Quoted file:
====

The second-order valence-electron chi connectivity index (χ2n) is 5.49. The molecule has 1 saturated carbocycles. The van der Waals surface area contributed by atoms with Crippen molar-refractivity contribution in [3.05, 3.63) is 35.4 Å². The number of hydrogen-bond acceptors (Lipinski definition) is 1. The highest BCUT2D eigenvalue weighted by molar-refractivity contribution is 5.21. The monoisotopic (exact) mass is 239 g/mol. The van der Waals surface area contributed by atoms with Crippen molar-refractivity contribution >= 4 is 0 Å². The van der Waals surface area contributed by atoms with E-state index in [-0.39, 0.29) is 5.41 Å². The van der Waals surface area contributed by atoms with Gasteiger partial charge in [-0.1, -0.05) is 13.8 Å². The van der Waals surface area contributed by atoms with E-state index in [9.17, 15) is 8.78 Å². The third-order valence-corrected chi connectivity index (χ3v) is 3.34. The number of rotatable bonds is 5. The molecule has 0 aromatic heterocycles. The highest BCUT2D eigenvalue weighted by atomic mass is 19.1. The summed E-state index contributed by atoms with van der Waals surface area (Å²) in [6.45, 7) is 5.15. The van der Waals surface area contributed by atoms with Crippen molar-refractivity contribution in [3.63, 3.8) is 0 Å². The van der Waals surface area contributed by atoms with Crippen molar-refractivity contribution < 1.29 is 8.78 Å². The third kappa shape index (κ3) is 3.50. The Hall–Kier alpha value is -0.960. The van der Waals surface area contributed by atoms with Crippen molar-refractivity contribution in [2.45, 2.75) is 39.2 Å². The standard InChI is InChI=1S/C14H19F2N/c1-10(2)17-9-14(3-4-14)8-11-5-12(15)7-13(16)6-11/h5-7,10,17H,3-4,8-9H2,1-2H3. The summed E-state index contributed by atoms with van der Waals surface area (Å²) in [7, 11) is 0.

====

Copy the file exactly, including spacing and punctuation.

The second-order valence-electron chi connectivity index (χ2n) is 5.49. The molecule has 1 saturated carbocycles. The van der Waals surface area contributed by atoms with Crippen molar-refractivity contribution in [3.05, 3.63) is 35.4 Å². The number of hydrogen-bond acceptors (Lipinski definition) is 1. The highest BCUT2D eigenvalue weighted by molar-refractivity contribution is 5.21. The monoisotopic (exact) mass is 239 g/mol. The van der Waals surface area contributed by atoms with Crippen molar-refractivity contribution >= 4 is 0 Å². The van der Waals surface area contributed by atoms with E-state index in [-0.39, 0.29) is 5.41 Å². The van der Waals surface area contributed by atoms with Gasteiger partial charge in [-0.1, -0.05) is 13.8 Å². The van der Waals surface area contributed by atoms with E-state index in [9.17, 15) is 8.78 Å². The third-order valence-corrected chi connectivity index (χ3v) is 3.34. The number of rotatable bonds is 5. The molecule has 0 aromatic heterocycles. The highest BCUT2D eigenvalue weighted by atomic mass is 19.1. The summed E-state index contributed by atoms with van der Waals surface area (Å²) in [6.45, 7) is 5.15. The van der Waals surface area contributed by atoms with Crippen molar-refractivity contribution in [3.63, 3.8) is 0 Å². The van der Waals surface area contributed by atoms with Crippen molar-refractivity contribution < 1.29 is 8.78 Å². The third kappa shape index (κ3) is 3.50. The Hall–Kier alpha value is -0.960. The van der Waals surface area contributed by atoms with Crippen molar-refractivity contribution in [2.45, 2.75) is 39.2 Å². The standard InChI is InChI=1S/C14H19F2N/c1-10(2)17-9-14(3-4-14)8-11-5-12(15)7-13(16)6-11/h5-7,10,17H,3-4,8-9H2,1-2H3. The summed E-state index contributed by atoms with van der Waals surface area (Å²) in [7, 11) is 0.